How Louis Chenevert Supplied UTC With Visionary Leadership

January 30, 2018
By Rel

During his time with United Technologies Corporation and its subsidiaries, Louis Chenevert accomplished a lot of great things. He was an excellent steward of the company and built it into a global powerhouse in the aerospace, building, and defense industries. He did so by focusing on the long-term while also meeting shorter-term goals. He also fostered a culture of innovation and invested in both the technology and the people that make up UTC.

Earlier in his career, Louis Chenevert had worked for General Motors for a number of years. He left GM in order to advance his career at one of UTC’s subsidiaries, Pratt & Whitney Canada. This led to him becoming one of the top executives of Pratt & Whitney’s United States-based operations. During this time he pushed for a revolutionary new airplane engine called the geared turbofan engine. This engine had many benefits over regular airplane engines including putting out fewer emissions and saving a large percentage of fuel on each flight. It also benefited those who live and work near airports as a plane with this type of engine he pushed for is quieter both landing and taking off.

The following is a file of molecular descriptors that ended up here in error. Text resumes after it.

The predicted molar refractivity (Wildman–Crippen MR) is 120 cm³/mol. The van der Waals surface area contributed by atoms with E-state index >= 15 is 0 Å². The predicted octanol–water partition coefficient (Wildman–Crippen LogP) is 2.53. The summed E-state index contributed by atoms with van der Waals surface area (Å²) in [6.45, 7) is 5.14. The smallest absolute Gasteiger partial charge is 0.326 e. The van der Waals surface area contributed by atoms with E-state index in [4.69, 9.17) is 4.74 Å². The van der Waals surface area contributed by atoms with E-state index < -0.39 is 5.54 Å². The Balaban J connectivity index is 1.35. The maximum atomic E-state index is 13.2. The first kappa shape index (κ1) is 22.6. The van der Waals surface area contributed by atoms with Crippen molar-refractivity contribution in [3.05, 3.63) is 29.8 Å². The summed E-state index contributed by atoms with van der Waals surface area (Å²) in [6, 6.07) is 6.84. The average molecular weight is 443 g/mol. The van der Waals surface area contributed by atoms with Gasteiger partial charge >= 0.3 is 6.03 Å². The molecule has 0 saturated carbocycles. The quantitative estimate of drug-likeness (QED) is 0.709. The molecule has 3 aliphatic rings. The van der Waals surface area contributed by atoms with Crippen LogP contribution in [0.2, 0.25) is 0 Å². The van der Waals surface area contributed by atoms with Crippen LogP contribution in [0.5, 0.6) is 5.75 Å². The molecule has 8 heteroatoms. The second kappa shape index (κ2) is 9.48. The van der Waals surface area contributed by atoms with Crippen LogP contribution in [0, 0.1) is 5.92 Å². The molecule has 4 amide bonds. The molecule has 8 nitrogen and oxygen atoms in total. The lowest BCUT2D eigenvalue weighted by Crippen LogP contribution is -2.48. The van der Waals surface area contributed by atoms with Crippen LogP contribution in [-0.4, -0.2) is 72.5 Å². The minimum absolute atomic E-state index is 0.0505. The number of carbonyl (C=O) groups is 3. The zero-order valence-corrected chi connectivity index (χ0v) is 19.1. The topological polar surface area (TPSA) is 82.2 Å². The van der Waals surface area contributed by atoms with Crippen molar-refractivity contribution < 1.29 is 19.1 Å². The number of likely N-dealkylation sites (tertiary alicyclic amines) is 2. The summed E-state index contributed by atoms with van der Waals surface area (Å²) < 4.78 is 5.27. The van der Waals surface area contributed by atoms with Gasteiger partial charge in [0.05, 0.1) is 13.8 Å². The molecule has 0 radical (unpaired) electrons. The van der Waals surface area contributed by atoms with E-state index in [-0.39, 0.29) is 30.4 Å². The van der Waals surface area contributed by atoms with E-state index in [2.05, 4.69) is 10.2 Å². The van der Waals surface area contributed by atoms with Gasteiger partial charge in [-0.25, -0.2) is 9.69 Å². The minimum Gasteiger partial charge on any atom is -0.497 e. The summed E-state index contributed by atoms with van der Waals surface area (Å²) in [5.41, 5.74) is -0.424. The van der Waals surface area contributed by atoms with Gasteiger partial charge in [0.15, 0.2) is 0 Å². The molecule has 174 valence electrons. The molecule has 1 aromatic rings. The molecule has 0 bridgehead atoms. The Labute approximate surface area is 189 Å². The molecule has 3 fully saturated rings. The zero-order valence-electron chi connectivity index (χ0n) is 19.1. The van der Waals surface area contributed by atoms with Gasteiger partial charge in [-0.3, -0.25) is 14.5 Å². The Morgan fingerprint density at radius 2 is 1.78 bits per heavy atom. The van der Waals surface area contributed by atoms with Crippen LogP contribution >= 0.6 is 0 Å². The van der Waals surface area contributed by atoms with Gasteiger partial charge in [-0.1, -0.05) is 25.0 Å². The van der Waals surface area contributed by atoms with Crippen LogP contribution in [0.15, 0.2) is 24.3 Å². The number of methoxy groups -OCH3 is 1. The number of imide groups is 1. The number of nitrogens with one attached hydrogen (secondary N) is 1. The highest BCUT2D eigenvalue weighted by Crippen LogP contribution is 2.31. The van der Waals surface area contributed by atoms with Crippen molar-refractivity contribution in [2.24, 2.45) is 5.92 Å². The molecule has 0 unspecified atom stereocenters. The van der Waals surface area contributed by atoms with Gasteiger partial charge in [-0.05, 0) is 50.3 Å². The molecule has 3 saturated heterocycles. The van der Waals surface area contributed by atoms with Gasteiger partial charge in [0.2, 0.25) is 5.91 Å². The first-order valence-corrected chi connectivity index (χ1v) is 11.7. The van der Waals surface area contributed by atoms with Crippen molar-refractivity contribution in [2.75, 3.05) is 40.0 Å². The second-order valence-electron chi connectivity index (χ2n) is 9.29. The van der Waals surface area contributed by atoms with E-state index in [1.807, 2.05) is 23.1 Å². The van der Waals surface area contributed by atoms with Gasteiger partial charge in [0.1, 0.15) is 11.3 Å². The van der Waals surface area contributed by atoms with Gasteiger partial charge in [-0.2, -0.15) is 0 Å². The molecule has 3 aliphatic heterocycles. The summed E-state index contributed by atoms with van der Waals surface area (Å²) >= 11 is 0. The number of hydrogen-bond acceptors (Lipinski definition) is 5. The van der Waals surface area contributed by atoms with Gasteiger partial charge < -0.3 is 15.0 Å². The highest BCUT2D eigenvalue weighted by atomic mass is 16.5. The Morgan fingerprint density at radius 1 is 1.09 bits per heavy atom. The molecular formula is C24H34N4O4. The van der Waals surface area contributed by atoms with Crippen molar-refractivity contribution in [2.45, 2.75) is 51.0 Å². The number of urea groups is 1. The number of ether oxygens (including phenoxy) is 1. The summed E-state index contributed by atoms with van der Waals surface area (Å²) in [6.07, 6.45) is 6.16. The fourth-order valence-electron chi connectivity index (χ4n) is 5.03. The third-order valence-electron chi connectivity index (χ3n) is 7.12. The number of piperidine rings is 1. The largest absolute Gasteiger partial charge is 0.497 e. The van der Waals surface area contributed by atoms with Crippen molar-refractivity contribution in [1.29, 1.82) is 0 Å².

Louis Chenevert’s success as the president of Pratt & Whitney eventually led to him joining UTC. Eventually, he was made the chief executive officer of the firm in 2006. One of his hallmarks as CEO was that he didn’t ship manufacturing jobs overseas like many other American companies have done in recent decades. He has created a supply chain with facilities in six different states including New York, Georgia, Florida, Maine, Connecticut, and Michigan.

As CEO, Louis Chenevert was a visionary who recognized that what was good for his company’s suppliers was also good for UTC and the broader economy. While increasing the bottom line of UTC he also helped his suppliers grow and prosper as well so that they could provide the best parts possible.

At the end of 2014, Louis Chenevert stepped away from his role at UTC. He took almost a year off to spend his time sailing. He is now at Goldman Sachs as one of their exclusive advisors.